After two jam-packed press conferences this year, the ASUS booth was brimming with visitors all week every time I walked past.  We were given the full tour of the product range, which covered ASUS’ major segments such as motherboards, notebooks, displays, tablets and graphics cards, but also some of the more business end of their product range, such as server products, business solutions and models designed for education.  I picked out the key elements (from several dozen it would seem) to show how much work goes into a single event and a number of product launches.

The ASUS booth this year, as in every year I have come to Computex, is substantially larger than those around it, usually on the scale of an Intel with a similar number of visitors.  The front facing part of the experience starts with all things mobile, such as notebooks and tablets which the public and press can touch and interact with. 

Indeed, many of the press were there, ready to shoot hands-on videos.

In the corner of the booth was the Republic of Gamer’s section, an often popular section perhaps even more so this year with the large number of ROG announcements, such as the G20/GR8 systems, ARES III with waterblock, PB278Q Monitor, Formula/Impact motherboards and GX500 notebook.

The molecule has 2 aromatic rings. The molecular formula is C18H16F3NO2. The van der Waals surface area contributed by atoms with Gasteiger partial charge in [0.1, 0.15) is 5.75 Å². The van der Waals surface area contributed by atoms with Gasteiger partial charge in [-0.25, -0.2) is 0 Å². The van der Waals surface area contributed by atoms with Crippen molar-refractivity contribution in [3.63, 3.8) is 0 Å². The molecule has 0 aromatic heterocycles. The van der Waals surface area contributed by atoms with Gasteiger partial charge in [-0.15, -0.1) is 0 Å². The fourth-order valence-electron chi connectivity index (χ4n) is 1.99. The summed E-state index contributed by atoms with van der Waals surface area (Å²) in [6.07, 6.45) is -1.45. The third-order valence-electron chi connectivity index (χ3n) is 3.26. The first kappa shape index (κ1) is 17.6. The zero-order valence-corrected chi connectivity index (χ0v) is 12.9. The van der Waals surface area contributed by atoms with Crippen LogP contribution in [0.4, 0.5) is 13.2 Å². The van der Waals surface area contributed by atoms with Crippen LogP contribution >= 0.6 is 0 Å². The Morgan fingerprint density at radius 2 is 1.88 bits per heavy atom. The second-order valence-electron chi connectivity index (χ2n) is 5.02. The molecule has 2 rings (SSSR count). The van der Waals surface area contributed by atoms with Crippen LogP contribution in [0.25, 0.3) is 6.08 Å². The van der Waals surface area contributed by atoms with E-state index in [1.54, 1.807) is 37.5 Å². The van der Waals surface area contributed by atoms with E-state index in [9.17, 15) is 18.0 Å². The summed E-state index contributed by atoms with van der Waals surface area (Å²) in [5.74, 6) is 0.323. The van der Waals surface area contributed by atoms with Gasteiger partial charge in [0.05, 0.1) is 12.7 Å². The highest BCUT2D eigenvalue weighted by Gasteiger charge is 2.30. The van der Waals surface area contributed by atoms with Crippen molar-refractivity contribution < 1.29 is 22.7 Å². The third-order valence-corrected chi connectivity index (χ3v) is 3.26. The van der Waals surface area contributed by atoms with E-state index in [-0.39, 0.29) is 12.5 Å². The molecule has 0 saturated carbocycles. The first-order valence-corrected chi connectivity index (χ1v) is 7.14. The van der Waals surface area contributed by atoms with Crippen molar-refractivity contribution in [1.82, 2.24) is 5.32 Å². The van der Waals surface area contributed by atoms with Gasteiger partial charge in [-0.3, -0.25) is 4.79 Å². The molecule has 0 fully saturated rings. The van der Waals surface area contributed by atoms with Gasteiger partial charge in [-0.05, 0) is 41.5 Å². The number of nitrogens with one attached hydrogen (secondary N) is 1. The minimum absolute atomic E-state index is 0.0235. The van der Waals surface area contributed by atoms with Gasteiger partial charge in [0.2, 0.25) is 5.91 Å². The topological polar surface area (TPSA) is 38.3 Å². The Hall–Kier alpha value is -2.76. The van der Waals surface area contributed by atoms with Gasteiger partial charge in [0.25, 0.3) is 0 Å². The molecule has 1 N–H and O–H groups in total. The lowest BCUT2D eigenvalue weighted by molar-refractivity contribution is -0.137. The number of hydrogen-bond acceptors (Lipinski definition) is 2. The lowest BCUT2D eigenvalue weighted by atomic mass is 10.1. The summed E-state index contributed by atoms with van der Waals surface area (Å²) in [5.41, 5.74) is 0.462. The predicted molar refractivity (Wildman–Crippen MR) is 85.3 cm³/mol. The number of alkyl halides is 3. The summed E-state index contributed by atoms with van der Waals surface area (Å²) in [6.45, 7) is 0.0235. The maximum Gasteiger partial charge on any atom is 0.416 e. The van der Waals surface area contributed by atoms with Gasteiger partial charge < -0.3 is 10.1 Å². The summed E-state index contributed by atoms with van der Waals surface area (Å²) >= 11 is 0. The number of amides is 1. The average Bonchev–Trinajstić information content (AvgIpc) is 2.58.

Behind the ROG section was the TUF series:

As well as the channel series:

As we cover more server motherboard content here at AnandTech, it was important to get a look at the Server motherboard section:

ASUS also had its new Strix range of graphics cards up on display:

ASUS had a smaller audio presence this year, having had sound rooms in the past to experience the different products on show.  Nevertheless, their new Mosaic Streaming DAC was on display in the Smart Audio section:

The displays section last year, due to the rise of 32” 4K/UHD panels and the launch of Haswell, had two 4K systems being powered from a single Z87 motherboard.  This year was more purely about the displays, including the PB278Q, PA328Q and a 32” curved LED:

More back out to the main booth floor was the Zenbook stand, with last year’s main model, the UX301, on display with the freshly announced NX500.

Also the Chromebook stand:

One of the lesser known elements of ASUS’ consumer selling would appear to be in Digital Video Recorders, such as those used in taxis all over Taipei and in cars to record what happens in front of them.

Some of the less consumer-facing elements of ASUS were also on show, such as their education-focused range:

As well as the business solutions: